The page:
For all systems with a graphical environment present, the Swing Terminal Frame will be chosen. You can also use it in case your IDE doesn’t implement the ANSI escape codes correctly.
The Temperature Monitoring System and the Sensor Interface
Our temperature monitoring system requires some sensor objects with each sensor requiring an ambient temperature instance to measure heat from.
And the sensor implementation:
An ambient temp sensor isn’t aware of any locations, coordinates or any names; all it needs is an instance of AmbientTemperature. As for the implemented interface, it’s pretty straightforward; measures heat from an AmbientTemperature object and provides a getTemperature() method to be available for the TemperatureMonitoringSystem.
We will need to initialize these ambient temperatures with some valid values while also being able to make random minor changes to them over time. This can be achieved with a threaded AmbiTemperRegulator:
And here is the simulate() method; the heart of regulator’s behavior:
Inside the simulation block we’re using one of Java’s random number generators, by invoking two different methods on the current thread; one which returns a pseudo-random integer value between 0 and 1 (2 is an exclusive specification) and another which returns a double between 0.0 and N times the value of the offset variable. This simple algorithm simulates temperature changes and prevents values getting out of control. Also, we’re using method synchronization when initializing the ambient temperatures for preventing thread interference and memory consistency errors.
Casting Lanterna Spells: Drawing our custom GUI
Before we start, we need to make sure that no cursor is visible when drawing our GUI, by using Screen’s setCursorPosition() method and passing “null”. Lanterna will attempt to hide the cursor if the terminal implementation supports it. We’re also assigning the screen dimensions -as they’re represented by the buffer- to the width and height integer variables, for the sake of clarity when using long statements. It’s also nice to know that we don’t have to worry about pixels here because it’s all about rows and columns!
In order to perform our draw operations, we need to get hold of a TextGraphics object out of our Screen. Any operations executed on this object will not be visible until a refresh() method is invoked. Also, there is support for method chaining which is something especially useful when drawing text graphics.
- Calling the drawLine() method on our TextGraphics object draws a line from a specified screen position to another, using a supplied character (can also specify additional metadata such as colors and modifiers by using a TextCharacter object). Specifically, we’re printing a simple space character with inverted coloration, giving the illusion of a header and a footer, each taking a screen space of just one row.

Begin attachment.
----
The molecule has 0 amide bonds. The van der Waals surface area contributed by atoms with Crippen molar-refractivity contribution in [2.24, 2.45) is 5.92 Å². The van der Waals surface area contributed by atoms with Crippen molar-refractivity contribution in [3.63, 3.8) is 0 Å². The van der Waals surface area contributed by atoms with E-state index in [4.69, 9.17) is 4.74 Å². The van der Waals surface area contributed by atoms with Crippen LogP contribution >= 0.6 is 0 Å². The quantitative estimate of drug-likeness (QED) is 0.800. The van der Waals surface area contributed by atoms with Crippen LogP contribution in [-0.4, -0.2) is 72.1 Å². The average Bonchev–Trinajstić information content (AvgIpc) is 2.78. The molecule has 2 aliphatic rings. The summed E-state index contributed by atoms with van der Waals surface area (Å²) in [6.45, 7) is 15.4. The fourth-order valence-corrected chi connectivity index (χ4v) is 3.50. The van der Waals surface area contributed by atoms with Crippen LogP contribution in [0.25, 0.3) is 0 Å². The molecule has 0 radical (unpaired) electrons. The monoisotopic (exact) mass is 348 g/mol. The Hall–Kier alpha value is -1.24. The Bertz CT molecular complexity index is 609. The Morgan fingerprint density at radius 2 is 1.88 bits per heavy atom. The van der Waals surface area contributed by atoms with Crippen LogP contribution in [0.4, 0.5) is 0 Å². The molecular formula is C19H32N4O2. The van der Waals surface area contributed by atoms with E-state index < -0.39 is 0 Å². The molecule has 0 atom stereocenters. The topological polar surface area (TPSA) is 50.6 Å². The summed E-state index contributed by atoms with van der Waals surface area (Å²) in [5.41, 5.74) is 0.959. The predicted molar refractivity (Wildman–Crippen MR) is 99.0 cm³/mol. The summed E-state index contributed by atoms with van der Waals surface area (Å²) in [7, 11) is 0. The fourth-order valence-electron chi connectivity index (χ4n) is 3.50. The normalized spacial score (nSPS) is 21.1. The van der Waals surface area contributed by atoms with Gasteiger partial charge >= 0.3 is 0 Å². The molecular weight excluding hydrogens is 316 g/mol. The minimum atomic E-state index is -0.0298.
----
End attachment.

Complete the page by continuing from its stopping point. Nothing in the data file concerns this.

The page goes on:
- Calling the putCSIStyledString() method puts a String on the screen at a specified position. There is also a simpler putString() method that doesn’t support the extra functionality of embedding ANSI control sequences.
- At the bottom, we’re just mapping the data descriptions (or table headers) to specific row positions.
There are actually many different signatures for a lot of the methods that TextGraphics and Lanterna generally provide. For details please read the official documentation.
Here’s the rest of the drawUI() method:
What we’re doing is first displaying the table headers to the right row and column positions, then drawing our double line box, printing some statistics and finally refreshing the screen to make our changes visible.
The Symbols class
We’re able to draw the double line box by using Lanterna’s Symbols class for passing special characters when invoking the setCharacter() method.
When messing with text graphics, the Symbols class is especially useful and here, on the left side, we have some symbols screenshot taken from Lanterna’s documentation. For the complete list, check out this page.
“ Code page 437 is the character set of the original IBM PC (personal computer), or DOS. …The set includes ASCII codes 32–126, extended codes for accented letters (diacritics), some Greek letters, icons, and line-drawing symbols.” — From Wikipedia, the free Encyclopedia
Displaying data and creating animated temperature bars
Moving on from the drawUI(), LanterminalEngine’s behavior involves one more method called displayData(). Here’s the first part:
Setting up the temperature bars consists of assigning block symbols to char variables for drawing them, setting border characters and calculating boundaries.
Next, we’re setting up the status indications on the right side of our GUI.
Mapping short temperature descriptions to specific ANSI TextColors and adding a KeyStroke object that Lanterna provides for user keyboard input detection. We’ve chosen F10 as a hotkey for quitting the program. For more source code on this simple hotkey functionality visit the GitHub repository.
Getting temperature data from the temperature monitoring system and placing them in the appropriate screen coordinates (remember, no pixels; just rows and columns)
At the bottom, we’re using Java’s DecimalFormat class; it’s the way to deal with the problem of shortening those lengthy double temperature values.
Finally, calculating the temperature bars lengths and drawing them.
Our custom text-GUI is now ready! Hopefully, you now have an idea how Lanterna works when using its Screen interface. Keep in mind that Lanterna is a huge and wonderful library. It has many different uses and can be a tool of choice in many different scenarios.
For the complete source-code, or if you have any suggestions/ideas and wish to join and collaborate please visit this project on GitHub.